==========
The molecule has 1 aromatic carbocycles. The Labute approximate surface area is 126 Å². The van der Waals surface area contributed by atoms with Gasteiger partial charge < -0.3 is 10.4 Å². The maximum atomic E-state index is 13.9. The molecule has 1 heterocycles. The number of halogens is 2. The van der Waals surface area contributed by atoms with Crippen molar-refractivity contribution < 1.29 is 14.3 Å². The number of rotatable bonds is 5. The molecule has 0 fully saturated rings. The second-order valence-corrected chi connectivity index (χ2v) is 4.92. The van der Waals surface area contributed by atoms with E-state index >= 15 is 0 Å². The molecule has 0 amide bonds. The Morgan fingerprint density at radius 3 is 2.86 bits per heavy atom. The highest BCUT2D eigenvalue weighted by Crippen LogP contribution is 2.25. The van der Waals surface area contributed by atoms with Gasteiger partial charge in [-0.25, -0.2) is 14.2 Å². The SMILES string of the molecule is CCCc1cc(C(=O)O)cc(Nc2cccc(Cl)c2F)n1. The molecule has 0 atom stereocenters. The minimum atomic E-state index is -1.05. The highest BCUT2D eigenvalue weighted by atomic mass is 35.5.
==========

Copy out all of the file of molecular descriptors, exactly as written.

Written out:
The molecule has 1 aromatic carbocycles. The Labute approximate surface area is 126 Å². The van der Waals surface area contributed by atoms with Gasteiger partial charge < -0.3 is 10.4 Å². The maximum atomic E-state index is 13.9. The molecule has 1 heterocycles. The number of halogens is 2. The van der Waals surface area contributed by atoms with Crippen molar-refractivity contribution < 1.29 is 14.3 Å². The number of rotatable bonds is 5. The molecule has 0 fully saturated rings. The second-order valence-corrected chi connectivity index (χ2v) is 4.92. The van der Waals surface area contributed by atoms with E-state index >= 15 is 0 Å². The molecule has 0 amide bonds. The Morgan fingerprint density at radius 3 is 2.86 bits per heavy atom. The highest BCUT2D eigenvalue weighted by Crippen LogP contribution is 2.25. The van der Waals surface area contributed by atoms with Gasteiger partial charge in [-0.25, -0.2) is 14.2 Å². The SMILES string of the molecule is CCCc1cc(C(=O)O)cc(Nc2cccc(Cl)c2F)n1. The molecule has 0 atom stereocenters. The minimum atomic E-state index is -1.05. The highest BCUT2D eigenvalue weighted by atomic mass is 35.5.